When the Moghul met the Dark Horse of Indian startupsBinjal Shah
Rahul Yadav smugly walks onto the stage where he says he should have received his B.Tech degree but didn’t, as the crowd at IIT-B’s Convocation Hall– possibly made up of aspiring entrepreneurs -- erupts in hysterical cheers.
The anchor, Bloomberg’s Abha Bakaya, tries to tell the audience that Rahul is not trying to set an example, but it is too late. They already consider him an anti-hero of sorts, one who does not play by the rulebook, the dark horse that you cannot help but side with.
The IIT they studied in
Sachin Bansal is no stranger to the magic of IITs either, having walked the halls and done the grind at IIT- Delhi back in the day as well. And even as he went on to become the founder of one of the world’s top five e-commerce companies, Flipkart, his roots at his alma mater are always a part of his gratitude and reminiscence.
“I was supposed to collect my certificate, but I didn’t do that. I had told these guys that one day, they will call me,”was the note on which the Fireside Chat between the Dark Horse and the Moghul–albeit both poster childs of India’s startup ecosystem -- began at IIT Bombay’s E-Summit 2016. With this crackling duo, fireworks were bound to go off.
“For me, IIT means the best of minds put together and bad infrastructure in hostels,” joked Rahul Yadav, adding,“However, I felt invincible thanks to being an IITian like we could create, design, sell anything without any outside help. We aced at everything, creating products and designing them etc. Going in, I thought, that was it, that’s all we needed. Marketing, HR, and media relations were all BS. How I was proved wrong. Having a great product will not sell itself; marketing, field sales, communications and media are equally important, HR, administration are crucial, and you must build a team good at each if you want to succeed,”said Rahul, emphasising on the building blocks of a bootstrapped startup.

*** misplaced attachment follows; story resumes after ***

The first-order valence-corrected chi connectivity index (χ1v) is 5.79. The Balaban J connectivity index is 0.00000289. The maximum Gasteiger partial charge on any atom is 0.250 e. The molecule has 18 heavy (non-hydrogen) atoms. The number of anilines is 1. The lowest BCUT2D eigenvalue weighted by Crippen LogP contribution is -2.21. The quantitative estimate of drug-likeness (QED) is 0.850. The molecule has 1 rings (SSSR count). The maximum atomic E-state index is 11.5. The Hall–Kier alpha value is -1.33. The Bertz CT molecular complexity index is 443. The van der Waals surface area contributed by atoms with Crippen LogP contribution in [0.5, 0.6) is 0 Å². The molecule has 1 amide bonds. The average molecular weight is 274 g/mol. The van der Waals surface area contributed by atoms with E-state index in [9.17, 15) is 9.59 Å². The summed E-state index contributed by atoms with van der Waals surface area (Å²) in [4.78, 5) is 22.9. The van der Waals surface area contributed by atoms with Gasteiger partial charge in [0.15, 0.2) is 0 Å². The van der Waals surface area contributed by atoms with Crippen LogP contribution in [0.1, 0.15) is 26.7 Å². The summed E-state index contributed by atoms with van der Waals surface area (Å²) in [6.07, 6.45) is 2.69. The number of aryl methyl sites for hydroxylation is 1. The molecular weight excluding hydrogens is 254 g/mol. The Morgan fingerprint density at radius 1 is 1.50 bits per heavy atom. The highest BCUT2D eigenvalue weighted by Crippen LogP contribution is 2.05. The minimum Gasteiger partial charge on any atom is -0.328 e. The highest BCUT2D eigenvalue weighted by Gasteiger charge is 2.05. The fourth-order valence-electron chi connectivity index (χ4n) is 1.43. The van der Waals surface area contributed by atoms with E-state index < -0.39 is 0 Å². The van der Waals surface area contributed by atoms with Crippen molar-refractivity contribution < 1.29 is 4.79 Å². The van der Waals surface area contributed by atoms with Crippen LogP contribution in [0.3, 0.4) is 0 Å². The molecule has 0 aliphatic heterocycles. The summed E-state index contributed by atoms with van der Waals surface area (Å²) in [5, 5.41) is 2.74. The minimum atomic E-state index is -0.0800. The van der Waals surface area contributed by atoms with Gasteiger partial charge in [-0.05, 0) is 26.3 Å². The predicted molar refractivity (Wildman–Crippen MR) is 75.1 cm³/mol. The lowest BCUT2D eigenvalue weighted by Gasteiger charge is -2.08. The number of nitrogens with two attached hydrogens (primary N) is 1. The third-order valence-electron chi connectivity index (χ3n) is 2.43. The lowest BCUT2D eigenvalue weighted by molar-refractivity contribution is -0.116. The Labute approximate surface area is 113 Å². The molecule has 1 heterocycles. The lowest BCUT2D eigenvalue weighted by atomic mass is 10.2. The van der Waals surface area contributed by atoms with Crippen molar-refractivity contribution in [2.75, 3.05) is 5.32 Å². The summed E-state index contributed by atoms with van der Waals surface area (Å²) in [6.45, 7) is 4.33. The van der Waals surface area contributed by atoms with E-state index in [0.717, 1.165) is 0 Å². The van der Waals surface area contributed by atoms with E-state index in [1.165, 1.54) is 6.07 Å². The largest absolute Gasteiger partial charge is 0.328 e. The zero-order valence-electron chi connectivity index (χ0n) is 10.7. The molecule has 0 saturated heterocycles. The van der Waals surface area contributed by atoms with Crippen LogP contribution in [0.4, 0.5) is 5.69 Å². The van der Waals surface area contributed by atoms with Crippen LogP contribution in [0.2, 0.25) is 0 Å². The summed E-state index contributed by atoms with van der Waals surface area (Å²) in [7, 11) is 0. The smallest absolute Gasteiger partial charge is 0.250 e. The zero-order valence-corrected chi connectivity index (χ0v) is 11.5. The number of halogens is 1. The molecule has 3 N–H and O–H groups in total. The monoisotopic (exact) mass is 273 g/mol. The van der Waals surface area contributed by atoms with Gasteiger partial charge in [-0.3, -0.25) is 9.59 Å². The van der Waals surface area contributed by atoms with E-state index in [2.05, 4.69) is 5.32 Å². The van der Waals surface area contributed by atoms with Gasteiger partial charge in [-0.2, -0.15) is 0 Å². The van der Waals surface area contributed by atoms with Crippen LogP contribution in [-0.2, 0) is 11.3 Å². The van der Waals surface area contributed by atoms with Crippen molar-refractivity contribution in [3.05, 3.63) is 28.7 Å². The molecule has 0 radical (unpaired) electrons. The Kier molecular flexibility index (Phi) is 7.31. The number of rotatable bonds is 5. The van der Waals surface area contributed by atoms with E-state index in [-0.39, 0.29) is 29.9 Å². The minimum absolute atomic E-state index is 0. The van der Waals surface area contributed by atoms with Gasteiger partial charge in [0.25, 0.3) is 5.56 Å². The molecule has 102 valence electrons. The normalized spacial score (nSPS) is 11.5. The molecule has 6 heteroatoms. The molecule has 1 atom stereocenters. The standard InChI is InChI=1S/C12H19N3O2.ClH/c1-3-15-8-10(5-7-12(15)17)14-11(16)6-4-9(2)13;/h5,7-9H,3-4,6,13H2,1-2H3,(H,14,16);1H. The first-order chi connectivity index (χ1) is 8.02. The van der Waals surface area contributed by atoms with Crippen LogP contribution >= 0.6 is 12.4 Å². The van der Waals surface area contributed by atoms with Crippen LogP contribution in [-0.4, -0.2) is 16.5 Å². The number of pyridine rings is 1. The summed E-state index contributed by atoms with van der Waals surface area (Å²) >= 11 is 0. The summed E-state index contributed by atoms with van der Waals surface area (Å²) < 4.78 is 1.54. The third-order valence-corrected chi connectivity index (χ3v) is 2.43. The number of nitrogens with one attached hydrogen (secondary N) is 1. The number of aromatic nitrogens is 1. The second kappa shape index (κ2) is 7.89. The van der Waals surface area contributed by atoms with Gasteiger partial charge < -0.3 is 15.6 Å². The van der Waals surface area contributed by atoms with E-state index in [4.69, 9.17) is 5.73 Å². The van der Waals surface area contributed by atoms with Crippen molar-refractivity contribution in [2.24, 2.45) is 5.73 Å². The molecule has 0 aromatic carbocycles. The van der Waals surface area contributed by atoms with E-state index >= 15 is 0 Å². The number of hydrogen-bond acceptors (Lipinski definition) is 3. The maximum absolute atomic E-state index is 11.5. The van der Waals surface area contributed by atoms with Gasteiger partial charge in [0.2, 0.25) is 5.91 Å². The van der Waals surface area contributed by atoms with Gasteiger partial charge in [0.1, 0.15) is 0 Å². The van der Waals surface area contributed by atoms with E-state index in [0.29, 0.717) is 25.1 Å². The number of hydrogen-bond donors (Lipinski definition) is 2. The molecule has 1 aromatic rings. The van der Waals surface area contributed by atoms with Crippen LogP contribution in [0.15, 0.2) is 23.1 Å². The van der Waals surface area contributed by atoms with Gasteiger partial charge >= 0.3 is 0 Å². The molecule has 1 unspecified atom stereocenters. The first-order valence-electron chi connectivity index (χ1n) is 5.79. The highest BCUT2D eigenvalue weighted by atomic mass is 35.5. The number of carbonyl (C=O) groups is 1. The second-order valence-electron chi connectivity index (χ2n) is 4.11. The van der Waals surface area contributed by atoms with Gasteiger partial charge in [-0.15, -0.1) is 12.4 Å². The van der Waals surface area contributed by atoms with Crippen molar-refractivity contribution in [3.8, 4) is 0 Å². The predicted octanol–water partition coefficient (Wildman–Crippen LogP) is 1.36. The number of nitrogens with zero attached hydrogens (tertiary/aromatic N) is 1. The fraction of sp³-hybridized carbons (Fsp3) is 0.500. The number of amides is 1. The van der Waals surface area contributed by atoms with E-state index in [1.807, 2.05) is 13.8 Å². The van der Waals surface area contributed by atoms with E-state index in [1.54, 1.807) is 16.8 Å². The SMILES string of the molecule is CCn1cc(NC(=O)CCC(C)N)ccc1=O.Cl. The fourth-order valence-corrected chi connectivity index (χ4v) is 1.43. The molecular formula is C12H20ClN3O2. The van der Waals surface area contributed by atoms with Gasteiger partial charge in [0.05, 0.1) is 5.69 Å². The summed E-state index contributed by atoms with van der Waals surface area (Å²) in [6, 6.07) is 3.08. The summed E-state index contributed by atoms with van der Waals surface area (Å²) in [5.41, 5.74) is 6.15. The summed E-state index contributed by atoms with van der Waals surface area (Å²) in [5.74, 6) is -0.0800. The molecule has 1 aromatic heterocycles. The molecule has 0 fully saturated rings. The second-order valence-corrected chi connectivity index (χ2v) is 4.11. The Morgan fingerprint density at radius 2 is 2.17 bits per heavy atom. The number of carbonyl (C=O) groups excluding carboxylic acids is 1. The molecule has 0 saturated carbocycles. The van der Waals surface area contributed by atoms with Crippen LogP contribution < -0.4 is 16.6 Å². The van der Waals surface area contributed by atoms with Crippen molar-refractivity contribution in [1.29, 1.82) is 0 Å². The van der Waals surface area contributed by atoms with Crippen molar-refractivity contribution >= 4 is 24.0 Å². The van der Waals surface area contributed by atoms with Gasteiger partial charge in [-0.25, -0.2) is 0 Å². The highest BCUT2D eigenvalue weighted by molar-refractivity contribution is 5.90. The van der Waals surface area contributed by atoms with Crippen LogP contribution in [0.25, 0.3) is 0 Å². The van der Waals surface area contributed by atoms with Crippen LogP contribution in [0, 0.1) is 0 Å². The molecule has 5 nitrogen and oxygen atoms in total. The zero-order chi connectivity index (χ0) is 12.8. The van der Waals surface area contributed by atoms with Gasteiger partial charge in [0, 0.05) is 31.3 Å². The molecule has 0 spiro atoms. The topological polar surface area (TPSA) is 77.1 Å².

Starting up - now and then
As they say, a startup founder must sign up for being everything from the peon to the principal of his school, and Sachin Bansal agrees. “Right from seven years ago to even a year ago, almost on a daily basis I had been doing something new. Change is the only constant. People who are nimble are the ones who will get ahead.”
But what’s new in the startup ecosystem, and what challenges have persisted? Sachin said,
We had Flipkart’s blueprint ready within 10 weeks of quitting our jobs, but the biggest challenge is that it still takes 45 days to make (officially register) a company. But even as I think those challenges continue, what’s great is that there are people who are thinking fearlessly of starting up, people are willing to start up, and the investor-scene has changed drastically as entrepreneurs receive investments for the big idea. Hiring has undergone change, and people are willing to join startups rather than the conventional big corporates, and with good reason, for startups are able to offer wealth creation opportunities.